Behind Push To Legalize Government Drug Dens, $300+ Million Soros Investment
Amazing what a little money will get you
In Hunter Biden’s 2021 memoir, Beautiful Things, he recounts the day his parents staged an intervention to save him from his addiction. He stormed out of the house as his daughters tried to block him from getting into his car. President Joe Biden chased him down the driveway. “He grabbed me,” recounted Hunter, “swung me around and hugged me. He held me tight in the dark and cried for the longest time.”
Perhaps more than any president in US history, Joe Biden understands addiction’s awesome and awful power. Nobody should be more sensitive to the issue of addiction than he. For years, he and others in the Biden family struggled to get Hunter into treatment and recovery. The President knows, better than most Americans do, that many hard-core drug addicts require an intervention, not enabling.
And yet President Biden’s Justice Department is actively considering legalizing government-funded drug dens, which would enable addiction, not recovery. In early December, the DOJ told a Philadelphia judge that it would decide within two months whether to grant the city a waiver from federal law so it could operate a government-funded drug site.
Supporters of government-funded drug dens say they will save lives lost to overdose. The drug addiction crisis is the worst public health crisis in the United States. Illicit drug deaths rose from 17,000 in 2000 to 107,000 in 2021.
Government drug sites are modeled on what they do in the Netherlands and Harlem, which are currently operating sites. The operator of the Harlem site testified to the San Francisco Board of Supervisors that the New York site had saved lives without any impact on the community.
But the Netherlands pressures destructive and self-destructive addicts to get into rehab and recovery communities, which the U.S. does not have and Biden is not proposing to build. The Harlem site has attracted, not reduced, open-air drug use and drug dealing, residents say. And overdose deaths rose precipitously in Vancouver, B.C., alongside supervised drug consumption sites.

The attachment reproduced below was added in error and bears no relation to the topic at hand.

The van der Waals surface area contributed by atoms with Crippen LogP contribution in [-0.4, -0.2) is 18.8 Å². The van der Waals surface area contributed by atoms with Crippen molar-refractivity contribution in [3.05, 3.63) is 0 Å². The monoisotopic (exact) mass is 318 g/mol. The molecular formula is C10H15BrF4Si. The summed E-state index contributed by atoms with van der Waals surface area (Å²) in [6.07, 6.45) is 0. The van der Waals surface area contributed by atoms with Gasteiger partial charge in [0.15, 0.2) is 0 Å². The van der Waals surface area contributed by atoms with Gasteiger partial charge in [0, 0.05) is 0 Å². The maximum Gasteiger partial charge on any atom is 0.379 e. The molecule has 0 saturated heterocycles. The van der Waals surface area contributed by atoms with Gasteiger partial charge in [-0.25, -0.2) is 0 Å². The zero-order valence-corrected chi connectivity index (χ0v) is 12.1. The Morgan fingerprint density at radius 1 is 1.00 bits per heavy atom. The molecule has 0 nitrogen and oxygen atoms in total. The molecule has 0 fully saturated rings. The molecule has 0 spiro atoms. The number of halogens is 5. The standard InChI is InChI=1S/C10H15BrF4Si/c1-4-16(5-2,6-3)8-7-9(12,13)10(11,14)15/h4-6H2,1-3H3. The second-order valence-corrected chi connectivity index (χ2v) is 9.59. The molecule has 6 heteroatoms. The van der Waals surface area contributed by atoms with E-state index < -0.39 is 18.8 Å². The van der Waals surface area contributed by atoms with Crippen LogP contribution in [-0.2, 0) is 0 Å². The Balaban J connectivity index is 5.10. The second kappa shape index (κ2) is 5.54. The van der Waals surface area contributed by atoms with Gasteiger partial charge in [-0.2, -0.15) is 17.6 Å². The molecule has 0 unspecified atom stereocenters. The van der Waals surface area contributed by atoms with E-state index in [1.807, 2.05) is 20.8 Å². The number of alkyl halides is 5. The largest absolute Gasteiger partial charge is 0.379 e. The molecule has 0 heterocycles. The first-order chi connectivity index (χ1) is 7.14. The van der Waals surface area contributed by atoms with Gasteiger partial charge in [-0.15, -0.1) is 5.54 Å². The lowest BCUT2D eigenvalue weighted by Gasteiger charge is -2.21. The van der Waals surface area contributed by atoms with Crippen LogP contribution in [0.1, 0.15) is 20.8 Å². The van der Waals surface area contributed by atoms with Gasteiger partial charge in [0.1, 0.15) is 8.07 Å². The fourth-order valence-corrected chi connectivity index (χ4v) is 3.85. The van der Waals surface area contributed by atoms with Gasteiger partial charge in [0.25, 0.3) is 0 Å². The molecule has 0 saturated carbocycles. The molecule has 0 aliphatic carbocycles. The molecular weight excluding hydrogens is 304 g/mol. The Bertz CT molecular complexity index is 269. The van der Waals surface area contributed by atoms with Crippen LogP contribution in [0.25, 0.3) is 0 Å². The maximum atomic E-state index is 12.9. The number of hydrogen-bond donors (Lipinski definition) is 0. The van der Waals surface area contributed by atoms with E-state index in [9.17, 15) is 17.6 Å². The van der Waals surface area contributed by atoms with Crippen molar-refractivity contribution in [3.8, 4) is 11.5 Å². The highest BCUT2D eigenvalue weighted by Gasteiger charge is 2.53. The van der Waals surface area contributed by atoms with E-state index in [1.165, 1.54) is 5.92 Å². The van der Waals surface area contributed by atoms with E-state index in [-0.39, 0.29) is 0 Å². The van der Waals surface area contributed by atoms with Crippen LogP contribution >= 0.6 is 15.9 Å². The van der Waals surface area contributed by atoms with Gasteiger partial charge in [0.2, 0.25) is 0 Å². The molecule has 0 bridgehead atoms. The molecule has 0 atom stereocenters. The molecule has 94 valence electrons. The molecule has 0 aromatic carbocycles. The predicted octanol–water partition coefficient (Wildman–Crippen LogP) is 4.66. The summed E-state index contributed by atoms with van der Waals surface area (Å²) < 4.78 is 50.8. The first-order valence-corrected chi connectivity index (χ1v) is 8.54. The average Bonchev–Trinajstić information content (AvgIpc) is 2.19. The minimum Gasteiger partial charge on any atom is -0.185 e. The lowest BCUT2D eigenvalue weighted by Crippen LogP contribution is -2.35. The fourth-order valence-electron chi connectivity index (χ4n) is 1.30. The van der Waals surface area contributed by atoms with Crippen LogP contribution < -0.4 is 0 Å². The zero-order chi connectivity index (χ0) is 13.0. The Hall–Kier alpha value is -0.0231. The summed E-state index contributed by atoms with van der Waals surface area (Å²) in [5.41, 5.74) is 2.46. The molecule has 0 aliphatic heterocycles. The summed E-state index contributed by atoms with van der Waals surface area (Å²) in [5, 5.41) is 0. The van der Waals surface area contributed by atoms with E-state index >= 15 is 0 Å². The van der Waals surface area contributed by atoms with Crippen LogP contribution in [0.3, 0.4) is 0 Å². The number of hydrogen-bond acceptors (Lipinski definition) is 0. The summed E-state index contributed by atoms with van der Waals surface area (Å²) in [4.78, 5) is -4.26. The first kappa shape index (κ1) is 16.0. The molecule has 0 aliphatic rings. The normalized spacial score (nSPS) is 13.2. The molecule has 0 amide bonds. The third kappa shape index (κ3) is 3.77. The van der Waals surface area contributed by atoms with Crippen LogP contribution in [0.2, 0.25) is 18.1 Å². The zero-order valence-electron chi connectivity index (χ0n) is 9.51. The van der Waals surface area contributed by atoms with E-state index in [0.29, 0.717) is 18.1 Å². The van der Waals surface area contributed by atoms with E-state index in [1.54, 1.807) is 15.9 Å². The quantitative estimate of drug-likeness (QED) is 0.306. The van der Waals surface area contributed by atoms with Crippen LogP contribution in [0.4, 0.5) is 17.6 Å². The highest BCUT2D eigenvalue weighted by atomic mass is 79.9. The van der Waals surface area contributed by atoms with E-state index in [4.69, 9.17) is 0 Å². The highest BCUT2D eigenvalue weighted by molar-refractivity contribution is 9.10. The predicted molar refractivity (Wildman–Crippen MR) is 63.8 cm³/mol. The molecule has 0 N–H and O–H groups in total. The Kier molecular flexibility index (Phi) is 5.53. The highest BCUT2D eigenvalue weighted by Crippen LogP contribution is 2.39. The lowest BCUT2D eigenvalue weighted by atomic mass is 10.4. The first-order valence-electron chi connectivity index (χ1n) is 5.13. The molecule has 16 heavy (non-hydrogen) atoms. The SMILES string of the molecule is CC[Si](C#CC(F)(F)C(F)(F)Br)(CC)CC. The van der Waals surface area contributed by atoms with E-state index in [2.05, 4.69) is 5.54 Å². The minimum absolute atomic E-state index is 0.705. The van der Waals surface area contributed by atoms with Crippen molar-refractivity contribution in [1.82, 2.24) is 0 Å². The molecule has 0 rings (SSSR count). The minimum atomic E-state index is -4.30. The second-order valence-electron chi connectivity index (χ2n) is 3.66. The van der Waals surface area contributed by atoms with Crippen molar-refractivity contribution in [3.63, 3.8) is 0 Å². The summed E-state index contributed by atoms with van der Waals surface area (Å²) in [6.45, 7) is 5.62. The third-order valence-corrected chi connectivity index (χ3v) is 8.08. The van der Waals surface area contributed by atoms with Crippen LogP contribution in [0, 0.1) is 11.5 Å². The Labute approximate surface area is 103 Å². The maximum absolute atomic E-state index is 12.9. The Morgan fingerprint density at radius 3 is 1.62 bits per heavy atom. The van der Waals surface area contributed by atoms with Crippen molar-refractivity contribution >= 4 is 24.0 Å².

Past Democratic politicians recognized that many addicts won’t seek treatment unless required. “The problem of homelessness is not going to be solved,” wrote former San Francisco mayor Willie Brown in his memoir, “until one major drastic change takes place in public policy: we have to be able to impose help and treatment on people.”
Biden himself had historically been opposed to open drug use. In 1986 he cosponsored the “crackhouse statute,” which made it illegal to “knowingly open, lease, rent, use or maintain any place, whether permanently or temporarily, for the purpose of manufacturing, distributing or using any controlled substance.”
Keith Humphreys, the lead author of last year’s Lancet-Stanford Commission on the Opioid Crisis, argues that intervention, if not by family then by the police, is often necessary for getting addicts into treatment. “A lot of people are addicted,” he said, describing homeless addicts in San Francisco, “and don’t want to change until it hurts.”
And many parents of addicted homeless children want the courts to mandate drug treatment and rehabilitation, as they used to, before the passage of Proposition 47, which decriminalized possession of three grams of hard drugs, in 2014.
“I think Corey might need mandatory intervention,” said Jacqui Berlinn, co-founder of Mothers Against Drug Addictions and Deaths, about her son, who is a homeless fentanyl addict. “I get a lot of pushback. It’s the old adage of, ‘You can’t force them,’ and to some extent, I believe that. But honestly, everybody’s different, and my son’s rock bottom is death.”
There is little doubt that if President Biden were to meet with Berlinn, Humphreys, or any of the recovering addicts who co-founded the new North America Recovers coalition, he would agree that many addicts need an intervention. Why, then, might Biden sign off on “modern day opium dens” that enable addiction?